The Mansard roof, named for the 17th-century French Renaissance architect François Mansart, is the distinguishing characteristic of Second Empire style. The Mansard roof is a double-pitched roof with a steep lower slope. There are usually dormer windows set into the lower slope and molded cornices at the top and bottom of the slope. There may also be cresting along the roof line.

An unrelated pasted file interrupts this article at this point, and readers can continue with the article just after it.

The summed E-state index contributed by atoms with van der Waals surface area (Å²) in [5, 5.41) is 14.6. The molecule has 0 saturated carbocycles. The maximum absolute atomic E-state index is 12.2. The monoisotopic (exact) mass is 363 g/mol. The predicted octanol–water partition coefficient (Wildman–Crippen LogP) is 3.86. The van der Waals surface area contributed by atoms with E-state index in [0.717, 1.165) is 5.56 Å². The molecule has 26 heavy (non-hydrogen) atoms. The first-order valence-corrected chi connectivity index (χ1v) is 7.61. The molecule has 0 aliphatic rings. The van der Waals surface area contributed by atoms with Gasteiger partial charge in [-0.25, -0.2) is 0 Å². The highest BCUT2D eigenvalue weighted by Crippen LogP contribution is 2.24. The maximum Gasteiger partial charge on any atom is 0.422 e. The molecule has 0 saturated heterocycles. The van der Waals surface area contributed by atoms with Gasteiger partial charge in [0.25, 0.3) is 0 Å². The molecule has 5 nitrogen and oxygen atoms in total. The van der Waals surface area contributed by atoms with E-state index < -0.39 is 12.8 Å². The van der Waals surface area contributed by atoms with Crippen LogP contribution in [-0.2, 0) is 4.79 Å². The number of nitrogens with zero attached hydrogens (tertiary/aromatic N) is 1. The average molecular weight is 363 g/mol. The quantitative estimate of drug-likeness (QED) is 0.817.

Many Second Empire houses have a square or rectangular tower, which is usually centered on the front façade. The tower also has a Mansard roof, with a small round window or dormer on each side.
Beneath the distinctive roofline, Second Empire houses are very similar to Italianate houses. They often have brackets beneath the eaves. Decorative window and door enframements are similar to Italianate examples, as are porch details.